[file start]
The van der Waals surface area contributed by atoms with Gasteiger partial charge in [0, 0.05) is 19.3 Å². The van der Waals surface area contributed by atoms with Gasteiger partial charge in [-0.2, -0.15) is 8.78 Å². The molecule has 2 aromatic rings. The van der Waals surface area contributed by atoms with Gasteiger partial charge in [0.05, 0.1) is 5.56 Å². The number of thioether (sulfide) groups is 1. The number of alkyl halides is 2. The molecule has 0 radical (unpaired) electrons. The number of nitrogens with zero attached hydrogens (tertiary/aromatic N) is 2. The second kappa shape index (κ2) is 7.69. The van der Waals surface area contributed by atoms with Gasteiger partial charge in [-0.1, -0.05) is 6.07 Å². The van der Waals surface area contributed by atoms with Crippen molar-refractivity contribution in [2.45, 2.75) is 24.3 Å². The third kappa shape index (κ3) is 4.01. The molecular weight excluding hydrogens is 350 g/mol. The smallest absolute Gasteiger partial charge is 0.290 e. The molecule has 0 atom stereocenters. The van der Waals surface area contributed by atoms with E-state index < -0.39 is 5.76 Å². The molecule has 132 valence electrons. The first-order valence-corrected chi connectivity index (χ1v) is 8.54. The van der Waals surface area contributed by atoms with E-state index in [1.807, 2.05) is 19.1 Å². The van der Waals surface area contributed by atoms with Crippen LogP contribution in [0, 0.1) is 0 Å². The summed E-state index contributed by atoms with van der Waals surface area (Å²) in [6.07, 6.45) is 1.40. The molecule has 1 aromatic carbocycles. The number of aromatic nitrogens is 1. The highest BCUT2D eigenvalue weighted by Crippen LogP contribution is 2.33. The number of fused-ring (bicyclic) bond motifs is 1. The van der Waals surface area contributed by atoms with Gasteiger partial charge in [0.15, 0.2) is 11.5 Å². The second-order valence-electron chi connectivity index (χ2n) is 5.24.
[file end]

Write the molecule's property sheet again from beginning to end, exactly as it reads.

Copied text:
The van der Waals surface area contributed by atoms with Gasteiger partial charge in [0, 0.05) is 19.3 Å². The van der Waals surface area contributed by atoms with Gasteiger partial charge in [-0.2, -0.15) is 8.78 Å². The molecule has 2 aromatic rings. The van der Waals surface area contributed by atoms with Gasteiger partial charge in [0.05, 0.1) is 5.56 Å². The number of thioether (sulfide) groups is 1. The number of alkyl halides is 2. The molecule has 0 radical (unpaired) electrons. The number of nitrogens with zero attached hydrogens (tertiary/aromatic N) is 2. The second kappa shape index (κ2) is 7.69. The van der Waals surface area contributed by atoms with Gasteiger partial charge in [-0.1, -0.05) is 6.07 Å². The van der Waals surface area contributed by atoms with Crippen molar-refractivity contribution in [2.45, 2.75) is 24.3 Å². The third kappa shape index (κ3) is 4.01. The molecular weight excluding hydrogens is 350 g/mol. The smallest absolute Gasteiger partial charge is 0.290 e. The molecule has 0 atom stereocenters. The van der Waals surface area contributed by atoms with E-state index < -0.39 is 5.76 Å². The molecule has 132 valence electrons. The first-order valence-corrected chi connectivity index (χ1v) is 8.54. The van der Waals surface area contributed by atoms with E-state index in [1.807, 2.05) is 19.1 Å². The van der Waals surface area contributed by atoms with Crippen LogP contribution in [0, 0.1) is 0 Å². The summed E-state index contributed by atoms with van der Waals surface area (Å²) in [6.07, 6.45) is 1.40. The molecule has 1 aromatic carbocycles. The number of aromatic nitrogens is 1. The highest BCUT2D eigenvalue weighted by Crippen LogP contribution is 2.33. The number of fused-ring (bicyclic) bond motifs is 1. The van der Waals surface area contributed by atoms with Gasteiger partial charge in [0.15, 0.2) is 11.5 Å². The second-order valence-electron chi connectivity index (χ2n) is 5.24.